The journey from stay-at-home mom to celebrated criminal profiler was both accidental and direct for Pat Brown. Today, she hunts cold-blooded serial killers with the same gusto she once applied to raising her three kids.
“I had no clue that this was coming down the pike. I had three children, and I had a great life. I was a home-schooling mom,” Brown told TODAY’s Ann Curry Tuesday in New York, where she was promoting her newest book, “The Profiler: My Life Hunting Serial Killers and Psychopaths.”
It all started for Brown in 1990 with a gruesome murder and a bizarre boarder. The two, Brown remains convinced to this day, were not unrelated.
At the time, Brown and her husband had a son and a daughter, and were in the process of adopting another son.
To make ends meet and allow Brown to be a stay-at-home mom, the family took in boarders. But when they went into the adoption process, everyone who stayed in the house had to be fingerprinted by local police in Maryland, where they lived. Brown said that a reluctance to be fingerprinted inspired the foreign-born college students who usually rented the rooms to move out.
A friend who knew Brown needed the rent money offered a solution. A man who had just started work at her company needed a place to stay. It would also help the friend, since she was dating the man.
“He seemed like a nice guy, personable,” Brown said of the man she identifies as Walt Williams.
But over the next four weeks, the man became increasingly strange. “I’m going, ‘There’s something wrong with this guy.’ He started telling us bizarre stories. He was lying all the time,” Brown said.
And then the nude body of a government intern who had gone jogging along a wooded path was found dead in a stream. The woman had been raped before being savagely murdered.
“This man had just been at the other end of the path and my friend had just broken up with him and he was very upset, and he had walked that path from her house to my house,” Brown said.
Brown was convinced her boarder was evil and suspected he was the murderer. She waited until he went to work and then went through his room.
She found that he’d thrown a new pair of pants and a pair of shoes in the trash. She also found a shirt that was cut and torn, as if someone had worn it through briars and brambles of the sort found along the path where the jogger was killed.
Where’s the evidence?
“I went to the police with this information, and I said, ‘I’m not saying he did this. I’m just saying he moved into town four weeks ago. He was walking that path. He has very bizarre behavior and here’s the information,’ ” Brown told Curry.
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Video: Pat Brown: Teens’ killer is a psychopath And the police did nothing. Although they had no suspects, they didn’t question Williams or check any of the evidence Brown had gathered.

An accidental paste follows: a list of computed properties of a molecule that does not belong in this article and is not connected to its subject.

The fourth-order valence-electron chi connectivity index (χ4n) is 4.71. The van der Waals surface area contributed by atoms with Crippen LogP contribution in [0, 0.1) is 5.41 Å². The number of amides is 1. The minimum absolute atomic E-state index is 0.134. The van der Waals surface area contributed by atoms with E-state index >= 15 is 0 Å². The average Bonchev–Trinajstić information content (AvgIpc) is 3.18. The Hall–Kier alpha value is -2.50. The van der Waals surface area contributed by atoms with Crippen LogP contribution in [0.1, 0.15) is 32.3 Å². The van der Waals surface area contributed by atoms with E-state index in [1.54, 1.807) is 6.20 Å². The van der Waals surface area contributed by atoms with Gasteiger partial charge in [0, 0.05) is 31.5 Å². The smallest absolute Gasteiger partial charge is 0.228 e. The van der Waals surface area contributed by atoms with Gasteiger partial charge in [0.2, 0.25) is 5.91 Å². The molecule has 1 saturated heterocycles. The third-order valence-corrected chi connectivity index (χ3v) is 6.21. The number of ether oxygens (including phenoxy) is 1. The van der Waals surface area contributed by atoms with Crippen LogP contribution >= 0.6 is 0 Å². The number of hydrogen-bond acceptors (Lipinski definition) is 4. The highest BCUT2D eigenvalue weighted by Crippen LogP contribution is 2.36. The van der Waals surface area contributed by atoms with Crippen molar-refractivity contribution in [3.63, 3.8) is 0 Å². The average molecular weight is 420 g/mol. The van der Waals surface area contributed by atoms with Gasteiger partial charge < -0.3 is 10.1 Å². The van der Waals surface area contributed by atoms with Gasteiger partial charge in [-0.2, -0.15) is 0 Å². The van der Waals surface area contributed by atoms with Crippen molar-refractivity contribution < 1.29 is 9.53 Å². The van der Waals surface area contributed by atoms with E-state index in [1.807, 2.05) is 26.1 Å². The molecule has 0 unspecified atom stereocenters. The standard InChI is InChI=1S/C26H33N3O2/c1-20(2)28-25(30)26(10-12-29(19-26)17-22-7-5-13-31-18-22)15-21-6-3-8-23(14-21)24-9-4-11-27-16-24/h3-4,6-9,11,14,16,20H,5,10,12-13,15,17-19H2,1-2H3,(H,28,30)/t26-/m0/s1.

“It took me six years and the case was reopened, and another investigator looked at it and said, ‘How could they have ignored this?’ ” Brown said.
Although Williams would be named a suspect, he was never prosecuted. The problem, Brown said, is common in cases she revisits. Frequently, years have passed since the crimes, and even if she is able to construct a description of the likely killer, there is no evidence left to link anyone to the crime.
As a result, she said, even when she identifies a suspect, there frequently is no conviction.
Anatomies of murders
There is no licensing required to be a criminal profiler, nor are there qualifications for the job. Basically, you’re a profiler if you say you are.
In Brown’s case, she hung out her shingle and then got a master’s degree in criminal justice. She has developed her own five-course certificate program on profiling, in which she teaches others how to build a picture of a killer that can help police and detectives solve crimes.
It’s not a skill taught in police academies, she told Curry.
Video: Profiler: Letters reveal Casey Anthony’s twisted mind “What I have found is we have very, very dedicated detectives and police officers absolutely working their butts off,” Brown said. “But they have so many cases, they’re overwhelmed. They don’t get proper training much of the time. They don’t have time to actually sit down and analyze these cases, do the crime-scene analysis, profile them, so that maybe they go in the right direction. Then the case doesn’t get solved. Then they bring me in five years later, and I profile it and they go, ‘Wow, we didn’t see that, but now, where’s the evidence?’ ”
Brown wants to not only teach investigators how to develop profiles of killers, but also to get profilers involved in tough cases as a first resort rather than a last one.
“I’m trying to get profilers in the first 24 to 48 hours or do the training for the detectives so they can do their own work,” she said. “That’s what I hope for, to solve more cases, and less people will get killed.”
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